by Kelly Coppola | January 22, 2018

Kelly Coppola of PCMASenior director, business event strategy, for the Professional Convention Management Association, Kelly Coppola recently sat for an interview to discuss the most basic steps planners can take to ensure a safe event.

How have security concerns and the concept of "duty of care" changed in recent years, in terms of how they affect meeting/event organizers and the way they do business?
Meeting and event organizers are more aware today of the legal considerations and liability that must be "baked" into every decision they, including those pertaining to things like fun runs, serving alcohol, transportation for staff when working late and their journeys to and from the venue. All of this should be an ongoing consideration among event organizers as they ensure everyone is aware of a comprehensive emergency action plan and that "duty of care" remains at the top of the agenda.

What are the most important pieces of information that a planner should know about the host destination, venues and event when they're in the initial stages of planning the security aspect of the event?
Essential factors include the following.
• Having an in‐depth emergency plan in place, inclusive of key contact details, preferably cellphone numbers;
• Being familiar with the location of the closest hospital, ER and pharmacy, and having an emergency medical technician [EMT] on-site;
• Being very familiar with the location of the venue - whether it's a dangerous or unsafe area and planning delegates' safe journeys to and fro, especially in an emergency.

What's the best way for event organizers to communicate the importance of security issues with the event managers/stakeholders?
Organizers must share the emergency plan with internal teams, not just management, so that everyone in fully briefed and can advise with ease. The best way to achieve this is to establish a kick‐off meeting with individuals from the organizing team, venue and the host city, so the plan will be fully aligned with all components from the beginning and throughout.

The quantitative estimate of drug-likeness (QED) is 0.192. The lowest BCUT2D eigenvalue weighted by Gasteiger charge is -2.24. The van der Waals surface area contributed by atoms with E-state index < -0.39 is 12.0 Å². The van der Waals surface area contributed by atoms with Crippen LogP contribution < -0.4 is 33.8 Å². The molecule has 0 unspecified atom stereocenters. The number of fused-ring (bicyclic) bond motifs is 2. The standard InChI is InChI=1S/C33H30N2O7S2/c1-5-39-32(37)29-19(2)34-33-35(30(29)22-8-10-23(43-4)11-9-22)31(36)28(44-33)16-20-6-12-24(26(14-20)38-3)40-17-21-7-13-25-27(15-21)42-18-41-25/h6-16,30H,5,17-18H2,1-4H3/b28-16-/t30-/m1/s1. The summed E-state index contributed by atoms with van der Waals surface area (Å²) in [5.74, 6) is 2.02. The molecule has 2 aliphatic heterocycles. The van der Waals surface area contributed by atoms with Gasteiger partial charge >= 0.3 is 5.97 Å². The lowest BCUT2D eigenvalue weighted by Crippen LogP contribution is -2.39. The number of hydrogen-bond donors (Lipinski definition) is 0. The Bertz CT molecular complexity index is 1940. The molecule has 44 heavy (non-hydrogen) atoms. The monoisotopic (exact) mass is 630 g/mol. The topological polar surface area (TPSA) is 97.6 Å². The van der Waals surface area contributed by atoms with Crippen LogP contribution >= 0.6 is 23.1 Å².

How do event organizers find reliable local teams and partners to handle security and safety issues? What should they look for and expect in such a partner?
Organizers can ask the venues and host cities directly who they trust and recommend based on previous experience. Then, depending on your program agenda - level of keynotes, headline entertainment, executives, dignitaries, etc. -organizers should check references and ensure that the security they contract has experience with their size of event. Some are more specialized in personal/executive protection or building security vs. events. All of this will drive the type and level of security required for your event.

How should event organizers communicate safety and security information to attendees? How do you do this without creating nervousness, and how do you address increased concerns that attendees might have after headline‐making occurrences?
We live in times of turmoil, and we can't afford not to communicate about safety and security. To avoid nervousness, we recommend infusing creativity in communicating about these matters - like designing an infographic of the emergency plan that is easy to digest and a clear visual display. Another creative way to achieve this is by featuring on the landing page of your event's mobile app a quick link to important information on safety and security. Video is another effective way to draw attention and communicate effectively. As well as this, if staff are strict about requiring authorized name badges for attendees to gain access to the event, the latter will feel comfortable when offered advice and instructions on safety and security from clearly authorized and trained staff. Essentially, by making your event's emergency plan visible, you reassure your audience that there is a plan in place.

What are the most important things to include in a security checklist for an event?
The most important things to include are:
• A full and comprehensive team briefing;
• Important emergency telephone numbers, including local medical services such as emergency rooms, clinics and 24‐hour pharmacies;
• First aid services;
• General emergency procedures, including considerations for people with disabilities;
• What to do in instances of fire, flames or smoke;
• Procedures for dealing with bomb threats and suspicious packages;
• A review of procedures both on- and off‐site, including building evacuation plans;
• Implementation of and, most importantly, communicating all of the above effectively to the right audience.

Prior to joining PCMA, Kelly Coppola spent nine years with Freeman XP and before that ProActive Inc. Her clients have included GE, Maritz, AARP and ESRI.